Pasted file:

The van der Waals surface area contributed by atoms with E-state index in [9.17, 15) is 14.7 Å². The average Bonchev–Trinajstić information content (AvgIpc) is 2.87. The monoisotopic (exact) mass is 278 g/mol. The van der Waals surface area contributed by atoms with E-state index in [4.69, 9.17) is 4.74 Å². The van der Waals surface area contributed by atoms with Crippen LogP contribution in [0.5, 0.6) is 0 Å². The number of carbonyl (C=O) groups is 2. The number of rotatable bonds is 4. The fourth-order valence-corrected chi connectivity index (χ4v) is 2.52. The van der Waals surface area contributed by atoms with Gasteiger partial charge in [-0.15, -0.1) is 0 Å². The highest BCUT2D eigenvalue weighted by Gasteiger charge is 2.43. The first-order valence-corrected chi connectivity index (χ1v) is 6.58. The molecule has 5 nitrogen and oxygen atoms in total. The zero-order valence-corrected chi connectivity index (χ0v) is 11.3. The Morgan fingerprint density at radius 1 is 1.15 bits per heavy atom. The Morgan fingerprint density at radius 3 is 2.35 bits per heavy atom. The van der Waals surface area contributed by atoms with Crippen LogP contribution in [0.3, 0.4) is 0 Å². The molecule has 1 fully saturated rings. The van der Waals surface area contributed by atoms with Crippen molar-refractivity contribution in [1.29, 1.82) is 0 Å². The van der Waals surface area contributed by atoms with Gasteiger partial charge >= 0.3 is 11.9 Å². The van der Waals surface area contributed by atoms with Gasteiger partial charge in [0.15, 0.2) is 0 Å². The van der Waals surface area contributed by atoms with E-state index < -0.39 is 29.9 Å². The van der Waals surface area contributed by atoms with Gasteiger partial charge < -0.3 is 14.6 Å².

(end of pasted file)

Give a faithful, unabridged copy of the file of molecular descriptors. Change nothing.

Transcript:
The van der Waals surface area contributed by atoms with E-state index in [9.17, 15) is 14.7 Å². The average Bonchev–Trinajstić information content (AvgIpc) is 2.87. The monoisotopic (exact) mass is 278 g/mol. The van der Waals surface area contributed by atoms with E-state index in [4.69, 9.17) is 4.74 Å². The van der Waals surface area contributed by atoms with Crippen LogP contribution in [0.5, 0.6) is 0 Å². The number of carbonyl (C=O) groups is 2. The number of rotatable bonds is 4. The fourth-order valence-corrected chi connectivity index (χ4v) is 2.52. The van der Waals surface area contributed by atoms with Gasteiger partial charge in [-0.15, -0.1) is 0 Å². The highest BCUT2D eigenvalue weighted by Gasteiger charge is 2.43. The first-order valence-corrected chi connectivity index (χ1v) is 6.58. The molecule has 5 nitrogen and oxygen atoms in total. The zero-order valence-corrected chi connectivity index (χ0v) is 11.3. The Morgan fingerprint density at radius 1 is 1.15 bits per heavy atom. The Morgan fingerprint density at radius 3 is 2.35 bits per heavy atom. The van der Waals surface area contributed by atoms with Crippen LogP contribution in [0.3, 0.4) is 0 Å². The molecule has 1 fully saturated rings. The van der Waals surface area contributed by atoms with Crippen molar-refractivity contribution in [1.29, 1.82) is 0 Å². The van der Waals surface area contributed by atoms with Gasteiger partial charge >= 0.3 is 11.9 Å². The van der Waals surface area contributed by atoms with Gasteiger partial charge in [0.15, 0.2) is 0 Å². The van der Waals surface area contributed by atoms with E-state index < -0.39 is 29.9 Å². The van der Waals surface area contributed by atoms with Gasteiger partial charge < -0.3 is 14.6 Å².